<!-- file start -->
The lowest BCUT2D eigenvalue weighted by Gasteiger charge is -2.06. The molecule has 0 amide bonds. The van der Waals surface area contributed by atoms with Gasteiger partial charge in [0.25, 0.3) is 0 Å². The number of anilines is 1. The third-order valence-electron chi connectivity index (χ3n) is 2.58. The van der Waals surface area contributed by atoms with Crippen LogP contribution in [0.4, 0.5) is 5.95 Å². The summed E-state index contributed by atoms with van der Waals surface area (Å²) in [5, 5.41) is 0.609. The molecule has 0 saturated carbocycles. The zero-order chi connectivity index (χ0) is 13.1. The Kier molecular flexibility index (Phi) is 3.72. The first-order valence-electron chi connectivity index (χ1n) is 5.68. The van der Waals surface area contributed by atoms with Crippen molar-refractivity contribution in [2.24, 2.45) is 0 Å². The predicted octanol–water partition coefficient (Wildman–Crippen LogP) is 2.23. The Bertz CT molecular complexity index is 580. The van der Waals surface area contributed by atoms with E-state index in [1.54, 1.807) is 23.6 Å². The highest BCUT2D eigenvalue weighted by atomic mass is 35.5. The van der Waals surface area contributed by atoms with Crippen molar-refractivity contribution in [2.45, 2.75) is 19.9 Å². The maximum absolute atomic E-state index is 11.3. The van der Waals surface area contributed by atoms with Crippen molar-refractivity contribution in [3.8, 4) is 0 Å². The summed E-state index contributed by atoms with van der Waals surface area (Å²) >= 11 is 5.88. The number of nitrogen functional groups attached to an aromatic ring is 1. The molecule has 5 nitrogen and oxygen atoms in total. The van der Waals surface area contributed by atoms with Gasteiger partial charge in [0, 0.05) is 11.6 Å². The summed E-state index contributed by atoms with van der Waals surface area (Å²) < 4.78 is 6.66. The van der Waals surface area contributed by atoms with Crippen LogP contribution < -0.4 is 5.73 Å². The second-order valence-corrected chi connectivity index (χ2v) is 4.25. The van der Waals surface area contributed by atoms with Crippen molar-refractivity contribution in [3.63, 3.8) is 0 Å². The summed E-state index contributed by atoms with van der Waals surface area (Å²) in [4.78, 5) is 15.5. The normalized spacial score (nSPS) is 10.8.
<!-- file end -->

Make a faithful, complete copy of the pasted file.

The lowest BCUT2D eigenvalue weighted by Gasteiger charge is -2.06. The molecule has 0 amide bonds. The van der Waals surface area contributed by atoms with Gasteiger partial charge in [0.25, 0.3) is 0 Å². The number of anilines is 1. The third-order valence-electron chi connectivity index (χ3n) is 2.58. The van der Waals surface area contributed by atoms with Crippen LogP contribution in [0.4, 0.5) is 5.95 Å². The summed E-state index contributed by atoms with van der Waals surface area (Å²) in [5, 5.41) is 0.609. The molecule has 0 saturated carbocycles. The zero-order chi connectivity index (χ0) is 13.1. The Kier molecular flexibility index (Phi) is 3.72. The first-order valence-electron chi connectivity index (χ1n) is 5.68. The van der Waals surface area contributed by atoms with Crippen molar-refractivity contribution in [2.24, 2.45) is 0 Å². The predicted octanol–water partition coefficient (Wildman–Crippen LogP) is 2.23. The Bertz CT molecular complexity index is 580. The van der Waals surface area contributed by atoms with E-state index in [1.54, 1.807) is 23.6 Å². The highest BCUT2D eigenvalue weighted by atomic mass is 35.5. The van der Waals surface area contributed by atoms with Crippen molar-refractivity contribution in [2.45, 2.75) is 19.9 Å². The maximum absolute atomic E-state index is 11.3. The van der Waals surface area contributed by atoms with Crippen molar-refractivity contribution in [3.8, 4) is 0 Å². The summed E-state index contributed by atoms with van der Waals surface area (Å²) >= 11 is 5.88. The number of nitrogen functional groups attached to an aromatic ring is 1. The molecule has 5 nitrogen and oxygen atoms in total. The van der Waals surface area contributed by atoms with Gasteiger partial charge in [0, 0.05) is 11.6 Å². The summed E-state index contributed by atoms with van der Waals surface area (Å²) < 4.78 is 6.66. The van der Waals surface area contributed by atoms with Crippen LogP contribution < -0.4 is 5.73 Å². The second-order valence-corrected chi connectivity index (χ2v) is 4.25. The van der Waals surface area contributed by atoms with Crippen molar-refractivity contribution in [3.63, 3.8) is 0 Å². The summed E-state index contributed by atoms with van der Waals surface area (Å²) in [4.78, 5) is 15.5. The normalized spacial score (nSPS) is 10.8.